Rebecca Watson, the U.S. Department of the Interior’s assistant secretary for Land and Minerals Management, signed the Alpine satellites development plan record of decision today, authorizing the first commercial oil development in the National Petroleum Reserve-Alaska.
The Bureau of Land Management said the development on land it manages is part of ConocoPhillips Alaska’s proposed expansion of its existing Alpine oil field just to the east of NPR-A. In addition to the two production pads authorized by Interior, the expansion would include three pads outside of BLM jurisdiction.
BLM said the record of decision “modifies the company’s original proposal in order to offer even greater protection to wildlife and sensitive habitats.” Changes include relocating portions of proposed gravel access roads and pipelines outside a three-mile setback for Fish Creek, raising pipelines an additional two feet (to seven feet) to assist migrating caribou, and moving power lines from separate poles to cable trays mounted on pipeline supports.
“We made a number of positive adjustments to reflect considerations raised by the public and agencies,” Henri Bisson, BLM’s Alaska state director, said in a statement. “Several key changes responded specifically to concerns about subsistence issues raised by residents of Nuiqsut,” he said, adding, “It is also important to note that what we are authorizing is consistent with our 1998 leasing plan for this area.”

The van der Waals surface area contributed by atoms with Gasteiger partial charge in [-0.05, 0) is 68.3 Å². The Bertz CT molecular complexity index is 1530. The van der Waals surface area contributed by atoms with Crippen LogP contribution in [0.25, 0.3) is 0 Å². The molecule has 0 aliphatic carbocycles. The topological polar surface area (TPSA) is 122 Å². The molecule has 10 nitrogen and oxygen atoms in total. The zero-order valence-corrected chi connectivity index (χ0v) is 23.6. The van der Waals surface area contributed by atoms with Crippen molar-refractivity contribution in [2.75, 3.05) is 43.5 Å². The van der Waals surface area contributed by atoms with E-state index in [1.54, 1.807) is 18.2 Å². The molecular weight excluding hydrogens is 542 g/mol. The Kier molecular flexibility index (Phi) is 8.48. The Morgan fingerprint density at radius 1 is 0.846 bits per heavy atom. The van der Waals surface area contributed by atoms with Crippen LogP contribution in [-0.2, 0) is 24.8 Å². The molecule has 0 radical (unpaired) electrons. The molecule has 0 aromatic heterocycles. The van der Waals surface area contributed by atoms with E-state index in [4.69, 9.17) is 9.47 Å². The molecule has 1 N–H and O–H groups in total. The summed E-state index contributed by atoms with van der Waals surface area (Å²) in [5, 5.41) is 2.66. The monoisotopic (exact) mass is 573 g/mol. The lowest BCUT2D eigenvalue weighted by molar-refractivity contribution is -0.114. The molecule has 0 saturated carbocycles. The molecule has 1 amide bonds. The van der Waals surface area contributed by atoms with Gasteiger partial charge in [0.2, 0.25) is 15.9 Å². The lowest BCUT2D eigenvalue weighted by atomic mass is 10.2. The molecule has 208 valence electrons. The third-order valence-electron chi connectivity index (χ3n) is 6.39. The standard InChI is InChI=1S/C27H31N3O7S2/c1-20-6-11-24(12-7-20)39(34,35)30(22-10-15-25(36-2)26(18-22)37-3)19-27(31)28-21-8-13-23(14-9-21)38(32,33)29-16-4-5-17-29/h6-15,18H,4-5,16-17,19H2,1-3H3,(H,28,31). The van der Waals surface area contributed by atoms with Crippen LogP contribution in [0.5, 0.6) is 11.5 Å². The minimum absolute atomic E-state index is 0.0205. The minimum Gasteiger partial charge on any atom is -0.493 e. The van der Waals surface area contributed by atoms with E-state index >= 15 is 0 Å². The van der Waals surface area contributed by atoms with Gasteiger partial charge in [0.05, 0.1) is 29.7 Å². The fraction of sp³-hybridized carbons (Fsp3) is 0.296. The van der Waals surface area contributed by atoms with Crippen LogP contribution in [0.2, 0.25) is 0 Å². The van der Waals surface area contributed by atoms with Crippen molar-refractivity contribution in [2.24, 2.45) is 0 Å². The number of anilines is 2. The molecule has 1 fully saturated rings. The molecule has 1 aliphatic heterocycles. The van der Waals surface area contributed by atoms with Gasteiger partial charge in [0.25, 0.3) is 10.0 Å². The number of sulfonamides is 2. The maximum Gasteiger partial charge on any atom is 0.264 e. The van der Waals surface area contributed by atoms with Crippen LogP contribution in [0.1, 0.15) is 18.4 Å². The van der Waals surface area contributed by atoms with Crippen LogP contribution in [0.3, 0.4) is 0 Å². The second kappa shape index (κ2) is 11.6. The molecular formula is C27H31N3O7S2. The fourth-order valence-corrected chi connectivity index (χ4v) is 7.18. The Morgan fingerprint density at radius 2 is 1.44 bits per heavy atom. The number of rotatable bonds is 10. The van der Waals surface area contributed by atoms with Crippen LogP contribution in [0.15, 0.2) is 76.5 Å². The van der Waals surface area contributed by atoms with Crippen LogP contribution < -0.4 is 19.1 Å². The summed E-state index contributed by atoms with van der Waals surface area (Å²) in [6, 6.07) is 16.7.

The two pads and associated roads and pipelines approved by Watson will be the first commercial oil and gas development in NPR-A and BLM said production from the first of the five pads could be online by 2006.
ConocoPhillips also needs permits from state and federal agencies for the Alpine satellite development, and the company has not yet approved project development. ConocoPhillips Alaska spokeswoman Natalie Knox told Petroleum News Nov. 11 in response to a general question on Alpine satellite development that the company will not sanction the project until it has all of the permits and said it still lacks a key permit from the Corps of Engineers and is working with that agency to address its concerns.
Editor’s note: See full story in the Nov. 21 edition of Petroleum News.